Between 2007 and 2012, photographer Corine Vermeulen worked on the series Your Town Tomorrow. It started with her making explorations by bike after she first settled in Detroit. Vermeulen was fascinated by the green city landscape and how people started to develop urban farming after so many houses had come down. She talked to the residents of Detroit that she met on the road, later portraying them in her photographs. The availability of space made new forms of economy possible – an ecological and self-sustaining economy – against the backdrop of harsh poverty. In Vermeulen’s series, you get a sense of the diversity and creativity of the inhabitants in the city, even in difficult circumstances like these.
The film Generation Startup had its local premiere this past autumn at the Detroit Film Theatre. The documentary, directed by Cheryl Miller Houser and Cynthia Wade, depicts a number of young entrepreneurs who have come to Detroit and are struggling to start their businesses. Among the companies portrayed is Castle, a tech-driven firm run by three guys providing maintenance services for homeowners. You see them inspecting run-down houses of the kind that are bought throughout Detroit, sometimes without the new owner ever having seen the property. Meanwhile, they’re working on their own acquired house, rebuilding it step by step, creating a space in which to live and work. The first winter is spent in tents inside the freezing-cold house. After some time, though, the company starts to be successful and the house is rehabilitated. Detroit, according to the documentary makers, “is a city that was founded on innovation, entrepreneurship, and creativity, and is seeing a renaissance because of it.”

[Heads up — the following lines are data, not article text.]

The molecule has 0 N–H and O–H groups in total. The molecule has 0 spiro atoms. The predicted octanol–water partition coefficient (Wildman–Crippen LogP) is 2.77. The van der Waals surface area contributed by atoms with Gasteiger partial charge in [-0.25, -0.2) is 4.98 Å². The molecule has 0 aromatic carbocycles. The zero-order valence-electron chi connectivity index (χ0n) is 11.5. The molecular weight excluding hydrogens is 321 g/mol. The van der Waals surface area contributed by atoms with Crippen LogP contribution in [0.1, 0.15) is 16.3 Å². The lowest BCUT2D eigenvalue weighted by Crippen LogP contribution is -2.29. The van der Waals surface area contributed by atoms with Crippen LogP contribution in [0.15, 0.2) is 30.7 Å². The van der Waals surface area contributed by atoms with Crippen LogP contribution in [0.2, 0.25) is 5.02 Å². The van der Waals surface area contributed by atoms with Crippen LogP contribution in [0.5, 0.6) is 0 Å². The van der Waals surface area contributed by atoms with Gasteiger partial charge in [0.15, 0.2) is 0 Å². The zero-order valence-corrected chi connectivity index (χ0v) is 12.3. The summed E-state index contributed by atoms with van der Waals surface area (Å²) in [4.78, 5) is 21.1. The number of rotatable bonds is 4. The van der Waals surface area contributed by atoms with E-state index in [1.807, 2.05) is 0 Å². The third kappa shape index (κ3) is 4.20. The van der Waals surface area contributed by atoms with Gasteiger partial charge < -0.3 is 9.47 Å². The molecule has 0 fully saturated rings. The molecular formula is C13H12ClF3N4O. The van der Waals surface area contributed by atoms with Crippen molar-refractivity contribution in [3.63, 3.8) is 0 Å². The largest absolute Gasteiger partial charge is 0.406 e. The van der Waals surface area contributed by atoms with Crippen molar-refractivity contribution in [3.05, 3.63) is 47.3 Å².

There’s a lot of historic drama visible in Detroit, and it is tempting to draw conclusions from that. Yet the city is complicated and layered and cannot be read that easily. Even for the people living there, it’s hard to define the moment between bankruptcy and renaissance. What is clear, though, is that Detroiters are getting sick of one-sided representations of their city as an abandoned, picturesque ruin (there are actually 700,000 people living in Detroit). A look at some of the houses and the new ways of inhabiting them – through the works of artists and entrepreneurs – lends a glimpse into the vitality and imagination present in the city.